Updated: May. 30, 2016
Common Pressures, Same Results? Recent Reforms in Professional Standards and Competences in Teacher Education for Secondary Teachers in England, France and Germany
This study examines how cultural influences have characterized the ‘reforms’ in each of the three countries: England, France and Germany. Four common pressures leading to the reform of teacher education in England, France and Germany are identified as professionalisation, the Bologna Process, the Programme for International Student Assessment (PISA) and teacher recruitment.
Updated: May. 30, 2016
Four Spheres of Knowledge Required: An International Study of the Professional Development of Literacy/English Teacher Educators
The purpose of this study was to study in depth a group of literacy/English teacher educators, with attention to their backgrounds, knowledge, research activities, identity, view of current government initiatives, pedagogy and course goals. This study indicates that professional development is important for both new and experienced faculty. Overall, the faculty continued to grow in the four spheres of knowledge: research; pedagogy in higher education; literacy and literacy teaching; and government and school district initiatives. This study reveals the sheer scale of knowledge required to be an effective LTE. All three forms of professional development came into play for all of the participants: each process had value and a place in supporting their development as teacher educators and researchers.
Updated: May. 23, 2016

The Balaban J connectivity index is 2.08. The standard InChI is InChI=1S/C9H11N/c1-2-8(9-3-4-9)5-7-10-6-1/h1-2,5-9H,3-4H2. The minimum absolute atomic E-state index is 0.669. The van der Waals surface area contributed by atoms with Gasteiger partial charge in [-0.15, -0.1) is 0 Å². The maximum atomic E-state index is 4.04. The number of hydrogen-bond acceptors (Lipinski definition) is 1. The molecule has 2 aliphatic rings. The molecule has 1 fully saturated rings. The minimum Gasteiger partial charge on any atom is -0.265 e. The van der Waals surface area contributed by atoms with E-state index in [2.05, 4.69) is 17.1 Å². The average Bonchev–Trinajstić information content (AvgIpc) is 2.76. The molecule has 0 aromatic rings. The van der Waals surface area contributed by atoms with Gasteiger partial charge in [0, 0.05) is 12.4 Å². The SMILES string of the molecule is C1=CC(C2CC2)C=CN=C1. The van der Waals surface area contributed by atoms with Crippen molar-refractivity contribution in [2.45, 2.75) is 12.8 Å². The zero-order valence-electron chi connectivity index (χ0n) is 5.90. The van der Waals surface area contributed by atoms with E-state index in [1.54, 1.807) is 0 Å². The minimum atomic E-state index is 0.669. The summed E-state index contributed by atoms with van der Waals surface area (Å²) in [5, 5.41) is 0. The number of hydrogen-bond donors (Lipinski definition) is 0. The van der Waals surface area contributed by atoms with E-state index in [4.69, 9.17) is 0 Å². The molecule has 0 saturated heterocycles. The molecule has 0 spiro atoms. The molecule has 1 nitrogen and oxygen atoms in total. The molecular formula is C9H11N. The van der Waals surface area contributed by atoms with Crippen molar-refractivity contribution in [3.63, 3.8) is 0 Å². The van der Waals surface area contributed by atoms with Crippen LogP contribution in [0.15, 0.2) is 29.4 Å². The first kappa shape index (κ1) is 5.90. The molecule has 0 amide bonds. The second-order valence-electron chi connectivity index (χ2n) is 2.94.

This article explores the work of teacher education in England and Scotland. It seeks to locate this work within conflicting sociocultural views of professional practice and academic work. Drawing on an activity theory framework that integrates the analysis of these seemingly contradictory discourses with a study of teacher educators’ practical activities, including the material artefacts that mediate the work, the article offers a critical perspective on the social organisation of university-based teacher education.
Updated: May. 04, 2016
This article reports the main findings of the Work of Teacher Education project that studied the labour of 13 higher education-based teacher educators in England and Scotland over the course of a year. The article concludes by arguing that a new conceptualisation of the work of teacher educators as academic work is essential for the discipline and higher education institutions as a whole.
Updated: May. 04, 2016
Changing Professional Discourses in Teacher Education Policy Back towards a Training Paradigm: A Comparative Study
This article is based on a comparative teacher education policy analysis in two countries: Sweden and England. The authors were interested to compare recent changes in two particular systems. In particular the authors are concerned with what may be termed education theory and professional scientific knowledge, which they define as content from the scientific study of the field of education practice in the education disciplinary core or in supporting disciplines within this policy development. The authors suggest that higher education teacher educators would have become trainers and mediators of Government policy, who understand their role as supporting professional work by offering principled guidance on classroom practice that is, at best, pre-digested theory.
Updated: Apr. 20, 2016